Resultsindicated that all students had the opportunity to revise their writing products (i.e. students in the Direct and Indirect coded groups) produced fewer errors in their revisions to their initial writings.
Some second language researchers, as cited in Bitchener, Young and Cameron (2005), according to Truscott’s review of studies by Kepner (1991), Semke (1984), and Sheppard (1992) There is no a significant impact for error correction on improving L2 student writing. Considering this limited range of studies, the present study aimed at expanding the scope by investigating the impact of two different types of feedback on improvement of EFL students’ writing performance.
Accordingly, based on the results of this study, both types of feedback had an affective impact on the students’ writing improvement. Findings of this study were opposed to Truscott’s (1996) claim when he claimed the provision of corrective feedback on L2 writing is ineffective. The findings indicated that the overall improvement in writing of the participants in two groups differed significantly across the eight writing tasks. This was not surprising as earlier research has indicated that in the process of learning new linguistic forms may help L2 learners with accuracy on one occasion but fail to do so on other similar occasions (Ellis 1994, Pienemann 1989). Learners in both groups were more successful in their writing achievement as well. Besides, provision of corrective feedback on L2 writing should be considered as one of the main factors.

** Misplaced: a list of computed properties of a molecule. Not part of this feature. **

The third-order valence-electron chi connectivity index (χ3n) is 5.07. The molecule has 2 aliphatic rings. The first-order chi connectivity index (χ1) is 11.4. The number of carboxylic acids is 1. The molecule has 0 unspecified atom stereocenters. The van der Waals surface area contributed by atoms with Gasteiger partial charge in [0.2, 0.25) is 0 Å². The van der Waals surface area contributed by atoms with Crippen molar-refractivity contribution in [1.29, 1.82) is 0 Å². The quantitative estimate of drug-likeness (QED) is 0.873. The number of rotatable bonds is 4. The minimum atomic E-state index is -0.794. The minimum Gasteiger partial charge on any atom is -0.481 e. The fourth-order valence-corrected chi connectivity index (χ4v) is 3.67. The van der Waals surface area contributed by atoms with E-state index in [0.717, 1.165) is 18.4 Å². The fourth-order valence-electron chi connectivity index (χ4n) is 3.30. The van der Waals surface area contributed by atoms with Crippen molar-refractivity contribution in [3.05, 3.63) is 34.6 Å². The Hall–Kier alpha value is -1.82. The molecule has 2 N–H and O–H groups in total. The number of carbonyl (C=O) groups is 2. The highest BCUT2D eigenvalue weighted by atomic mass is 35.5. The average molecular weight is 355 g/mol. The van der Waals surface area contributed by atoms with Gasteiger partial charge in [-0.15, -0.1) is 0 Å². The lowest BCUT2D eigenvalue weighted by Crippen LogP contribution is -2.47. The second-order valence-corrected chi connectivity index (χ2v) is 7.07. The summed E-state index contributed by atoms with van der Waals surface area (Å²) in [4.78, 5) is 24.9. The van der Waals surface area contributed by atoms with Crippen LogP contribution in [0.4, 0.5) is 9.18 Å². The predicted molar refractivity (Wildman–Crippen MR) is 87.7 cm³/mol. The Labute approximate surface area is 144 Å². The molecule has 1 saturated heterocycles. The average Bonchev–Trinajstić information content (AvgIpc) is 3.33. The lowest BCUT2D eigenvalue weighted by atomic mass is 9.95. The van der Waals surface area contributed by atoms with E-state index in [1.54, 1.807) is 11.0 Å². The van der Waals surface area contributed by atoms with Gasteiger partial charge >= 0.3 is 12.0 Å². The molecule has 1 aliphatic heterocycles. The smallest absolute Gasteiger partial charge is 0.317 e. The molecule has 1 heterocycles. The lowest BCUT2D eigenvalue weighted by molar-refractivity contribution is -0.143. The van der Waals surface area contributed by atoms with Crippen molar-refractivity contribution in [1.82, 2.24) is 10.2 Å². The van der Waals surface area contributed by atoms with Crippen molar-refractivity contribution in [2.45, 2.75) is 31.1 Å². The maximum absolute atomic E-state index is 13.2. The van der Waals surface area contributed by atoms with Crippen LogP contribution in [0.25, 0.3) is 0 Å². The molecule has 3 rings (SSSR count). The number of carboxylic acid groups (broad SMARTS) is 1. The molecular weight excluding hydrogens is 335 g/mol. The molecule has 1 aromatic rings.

Regarding the first research question, the results showed that indirect coded feedback strategy group decreased their errors. The statistical comparisons showed a more significant difference in indirect corrective feedback group. Since there was a statistically significant increase in writing scores from pretest (M = 16.65, SD = 5.19) to posttest (M = 21.52, SD = 6.31) in indirect corrective feedbacks group with t(19) = 3.74, p = .001, p